Jay’s walked over 400 miles in the mountains of South Africa, completing the first trek of the entire Rim of Africa Mountain Trail, to help educate South African youth on the Cape Floristic Region and conservation through the story of creating Africa’s first Mega-Trail. More at Rim of Africa Multimedia Trail Journal or follow on Facebook.
Lessons are learned while walking. When we forget previous truths we are sent (up) reminders. And if there were was anything to be learned hiking up this mountain, it was to awaken the inner wild side and “be less sheepish!”
My muscles were sore the last morning of hiking the Agterwitzenberg Passage. We had completed a lot of walking to get here, over tough mountains and terrain, and it was time to face the last hurdle. Luckily, the mountain we were climbing had two rough and ragged roads miraculously cut into its side, making easier paths through the burnt vegetation and rock scrambles. As we climbed, I was humbled by the men and machines that must have toiled to create the roads. Furthermore, I realized that this would be a considerable feat in the USA, let alone in a mountainside of Africa.
But our thankfulness was short lived—to no fault of the roads. I said there were two roads and guess what: we failed to see the intersection of the broken roads and missed a critical turn. Walking up the mountain in a loose line, the realization became apparent to those first in front of the group and we had to wait for the others to join us. The other road was surprisingly high on the opposite mountain side. In between us and the road was a blind rise (pictured below) hiding additional fun like thick bushes, ferns and water crossings.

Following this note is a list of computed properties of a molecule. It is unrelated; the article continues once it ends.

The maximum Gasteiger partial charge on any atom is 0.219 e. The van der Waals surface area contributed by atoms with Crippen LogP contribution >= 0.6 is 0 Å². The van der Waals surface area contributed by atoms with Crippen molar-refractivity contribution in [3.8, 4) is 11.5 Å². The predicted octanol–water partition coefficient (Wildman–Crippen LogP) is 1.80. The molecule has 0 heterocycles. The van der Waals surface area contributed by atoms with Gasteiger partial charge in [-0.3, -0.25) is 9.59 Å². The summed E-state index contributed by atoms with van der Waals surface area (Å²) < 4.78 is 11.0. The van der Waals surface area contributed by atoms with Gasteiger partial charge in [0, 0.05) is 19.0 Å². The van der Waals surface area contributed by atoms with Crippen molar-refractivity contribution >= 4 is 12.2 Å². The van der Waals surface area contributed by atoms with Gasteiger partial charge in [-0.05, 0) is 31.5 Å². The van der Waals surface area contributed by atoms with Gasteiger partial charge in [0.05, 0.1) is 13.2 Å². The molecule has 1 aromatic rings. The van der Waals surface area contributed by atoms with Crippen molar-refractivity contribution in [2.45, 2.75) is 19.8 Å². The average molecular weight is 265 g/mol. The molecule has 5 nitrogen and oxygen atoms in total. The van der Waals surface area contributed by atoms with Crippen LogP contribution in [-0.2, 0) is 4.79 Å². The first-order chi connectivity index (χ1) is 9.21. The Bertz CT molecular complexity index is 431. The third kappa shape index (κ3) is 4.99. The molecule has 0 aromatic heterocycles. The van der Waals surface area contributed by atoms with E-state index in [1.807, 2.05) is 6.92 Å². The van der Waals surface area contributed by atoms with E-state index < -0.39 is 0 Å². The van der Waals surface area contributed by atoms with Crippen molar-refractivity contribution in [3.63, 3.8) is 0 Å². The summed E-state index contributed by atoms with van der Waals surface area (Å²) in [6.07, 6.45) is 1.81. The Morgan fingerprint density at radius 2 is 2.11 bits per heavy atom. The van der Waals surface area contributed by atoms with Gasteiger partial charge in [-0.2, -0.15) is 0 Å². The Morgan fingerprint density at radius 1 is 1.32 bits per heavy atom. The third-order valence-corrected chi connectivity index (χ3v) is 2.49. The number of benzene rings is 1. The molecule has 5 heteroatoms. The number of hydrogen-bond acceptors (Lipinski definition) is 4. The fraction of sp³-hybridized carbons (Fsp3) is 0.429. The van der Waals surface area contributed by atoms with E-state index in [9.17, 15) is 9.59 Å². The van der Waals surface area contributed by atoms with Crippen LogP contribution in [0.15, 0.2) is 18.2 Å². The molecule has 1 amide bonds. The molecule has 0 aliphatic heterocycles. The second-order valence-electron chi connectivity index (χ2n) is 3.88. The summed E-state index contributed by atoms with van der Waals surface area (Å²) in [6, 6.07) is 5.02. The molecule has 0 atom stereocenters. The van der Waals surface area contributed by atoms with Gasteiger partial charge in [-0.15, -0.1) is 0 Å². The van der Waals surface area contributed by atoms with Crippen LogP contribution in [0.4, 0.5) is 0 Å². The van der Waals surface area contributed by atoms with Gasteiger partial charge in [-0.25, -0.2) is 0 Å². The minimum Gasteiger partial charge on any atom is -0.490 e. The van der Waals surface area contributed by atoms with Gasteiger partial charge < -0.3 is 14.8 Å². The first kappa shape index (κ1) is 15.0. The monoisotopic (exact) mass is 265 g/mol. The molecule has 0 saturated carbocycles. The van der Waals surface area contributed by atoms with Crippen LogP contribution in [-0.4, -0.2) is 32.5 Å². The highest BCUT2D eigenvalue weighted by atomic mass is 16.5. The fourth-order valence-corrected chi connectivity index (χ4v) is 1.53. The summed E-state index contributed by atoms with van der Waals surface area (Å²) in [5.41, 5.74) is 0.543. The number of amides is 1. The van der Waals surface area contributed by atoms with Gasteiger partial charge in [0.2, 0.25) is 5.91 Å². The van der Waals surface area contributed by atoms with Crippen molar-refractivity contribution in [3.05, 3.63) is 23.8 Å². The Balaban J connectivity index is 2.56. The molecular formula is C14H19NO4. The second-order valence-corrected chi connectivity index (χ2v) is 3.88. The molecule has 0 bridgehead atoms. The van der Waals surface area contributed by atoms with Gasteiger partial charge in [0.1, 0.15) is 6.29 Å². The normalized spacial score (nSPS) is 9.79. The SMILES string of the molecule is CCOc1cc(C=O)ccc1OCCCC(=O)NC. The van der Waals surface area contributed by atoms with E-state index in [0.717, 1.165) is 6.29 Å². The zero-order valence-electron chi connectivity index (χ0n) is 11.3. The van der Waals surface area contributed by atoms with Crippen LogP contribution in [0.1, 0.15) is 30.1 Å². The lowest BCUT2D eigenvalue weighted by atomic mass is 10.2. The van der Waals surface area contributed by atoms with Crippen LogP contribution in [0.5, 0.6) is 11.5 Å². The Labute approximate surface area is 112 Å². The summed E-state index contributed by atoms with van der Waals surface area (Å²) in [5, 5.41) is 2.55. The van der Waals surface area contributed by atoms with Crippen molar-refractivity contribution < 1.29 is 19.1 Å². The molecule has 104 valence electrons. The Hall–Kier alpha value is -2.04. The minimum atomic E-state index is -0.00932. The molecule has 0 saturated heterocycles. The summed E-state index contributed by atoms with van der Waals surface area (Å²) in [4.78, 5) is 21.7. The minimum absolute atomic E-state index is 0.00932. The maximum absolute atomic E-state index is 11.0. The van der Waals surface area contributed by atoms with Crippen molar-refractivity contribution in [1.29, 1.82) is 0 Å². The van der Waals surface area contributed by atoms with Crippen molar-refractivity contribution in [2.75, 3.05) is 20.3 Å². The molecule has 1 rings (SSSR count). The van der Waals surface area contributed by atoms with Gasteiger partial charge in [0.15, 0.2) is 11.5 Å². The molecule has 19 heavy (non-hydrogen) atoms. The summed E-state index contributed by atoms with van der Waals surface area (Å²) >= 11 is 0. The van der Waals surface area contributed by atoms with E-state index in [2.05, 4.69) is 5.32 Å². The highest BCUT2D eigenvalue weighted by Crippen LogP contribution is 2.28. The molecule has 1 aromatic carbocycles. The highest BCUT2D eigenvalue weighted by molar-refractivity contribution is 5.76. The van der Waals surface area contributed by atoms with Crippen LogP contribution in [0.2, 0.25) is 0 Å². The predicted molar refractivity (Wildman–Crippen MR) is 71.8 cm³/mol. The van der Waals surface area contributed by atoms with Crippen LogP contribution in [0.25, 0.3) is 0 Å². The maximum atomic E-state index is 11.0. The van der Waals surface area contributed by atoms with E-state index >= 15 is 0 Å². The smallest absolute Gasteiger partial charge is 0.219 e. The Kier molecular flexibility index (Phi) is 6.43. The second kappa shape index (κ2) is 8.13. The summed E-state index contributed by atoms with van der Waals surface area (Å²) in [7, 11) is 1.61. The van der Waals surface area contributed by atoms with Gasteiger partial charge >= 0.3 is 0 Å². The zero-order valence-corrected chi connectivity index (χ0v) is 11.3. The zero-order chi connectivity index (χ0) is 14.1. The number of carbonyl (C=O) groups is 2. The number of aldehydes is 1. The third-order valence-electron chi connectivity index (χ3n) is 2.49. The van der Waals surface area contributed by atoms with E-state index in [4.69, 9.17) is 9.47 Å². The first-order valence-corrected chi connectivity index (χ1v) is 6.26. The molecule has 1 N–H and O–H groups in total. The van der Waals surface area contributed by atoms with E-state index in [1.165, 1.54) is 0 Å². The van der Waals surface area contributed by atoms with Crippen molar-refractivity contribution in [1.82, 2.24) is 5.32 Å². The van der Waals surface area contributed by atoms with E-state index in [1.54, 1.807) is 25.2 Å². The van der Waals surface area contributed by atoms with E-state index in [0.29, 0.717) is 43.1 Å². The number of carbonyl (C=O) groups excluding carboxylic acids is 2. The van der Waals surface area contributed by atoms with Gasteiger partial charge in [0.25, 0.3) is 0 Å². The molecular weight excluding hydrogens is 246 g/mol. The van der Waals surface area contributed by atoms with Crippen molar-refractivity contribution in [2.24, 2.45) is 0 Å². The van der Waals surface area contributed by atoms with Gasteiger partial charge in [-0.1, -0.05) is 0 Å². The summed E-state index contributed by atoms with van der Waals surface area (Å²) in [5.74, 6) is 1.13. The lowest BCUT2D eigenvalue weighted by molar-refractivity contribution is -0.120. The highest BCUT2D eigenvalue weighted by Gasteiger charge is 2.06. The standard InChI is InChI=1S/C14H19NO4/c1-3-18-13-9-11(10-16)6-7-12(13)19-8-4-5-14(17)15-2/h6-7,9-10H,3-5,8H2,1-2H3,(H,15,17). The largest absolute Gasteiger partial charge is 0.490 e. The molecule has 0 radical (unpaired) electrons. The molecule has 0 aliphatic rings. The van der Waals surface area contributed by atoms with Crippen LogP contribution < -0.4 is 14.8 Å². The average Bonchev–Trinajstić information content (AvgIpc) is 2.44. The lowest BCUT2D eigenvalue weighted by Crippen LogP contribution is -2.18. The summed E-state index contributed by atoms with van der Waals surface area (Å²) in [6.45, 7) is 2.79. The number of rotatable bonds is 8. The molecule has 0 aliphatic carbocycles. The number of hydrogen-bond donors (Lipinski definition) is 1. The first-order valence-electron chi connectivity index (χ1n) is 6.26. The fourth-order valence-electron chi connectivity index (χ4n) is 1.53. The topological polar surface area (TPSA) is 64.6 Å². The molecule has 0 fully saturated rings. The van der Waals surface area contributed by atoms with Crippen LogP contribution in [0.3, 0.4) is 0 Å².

We were faced with a choice: to retrace our road down to the intersection and then climb the other road, or cut directly across the vegetation trying to keep our elevation until we hit the other side.
“We were like sheep heading up the mountain,” someone commented to the group.
It was obvious why we found ourselves at the wrong side of the valley: walking up any trail, especially something as comforting as a road, provided a false perception of going the correct direction. We had followed the path ahead blindly, tamed in the memory of walking roads back home. Tamed by our society’s “order” over the landscape. Tamed by the inner self that yearns for comfort and ease.
“Then we need to be less sheepish and more wild!”
Everyone in the group agreed. We venture to the mountains to shrug off the civilized self, to color outside the lines, if only for a moment.
When walking off-path in the mountains, it is hard to be tame. Every step must be considered. Rocks, water, snakes or other surprises keep you awake, present. Walking in the wild demands for each walker to check their position in the landscape— do I want to walk higher or lower along this ridge? Where should I cross this stream? Where is the easiest path through this mountainside of burnt proteas? How steep of an ascent do I want to climb?
We made our way head-first into the vegetation, without any signs of shyness or laziness towards the climb ahead. It was steep. The grasses bent easily underfoot, the proteas less so, and the ferns had a way of knotting and entrapping us. But we continued, now alert and battling to the top.
Leaving the road, the faint sounds of industry echoing from a town below faded. All I could hear as I climbed was the wind. Then it was the sound of my breath, heavy with the labor of our ascent.
A rhythm then filled my head, a song of my breath and heartbeat. It was steady and consuming.
Or maybe it was just my focus collapsing inward, dissolving the wide mountain to limit my attention to my body and the patch of earth it touched. There was less stomping on branches, more walking on soft grass. Breathe in, lub-dub, lub-dub, breathe out, lub-dub. Repeat, repeat, repeat.
At the mountain pass the sounds of the wind consumed me again. I lifted my arms in the cool wind and felt my sweat turn cold against my body. Everything returned to sharp focus: the mountain, the open sky with low clouds over mountain peaks, and our next mountain range ahead…. waiting to be tamed.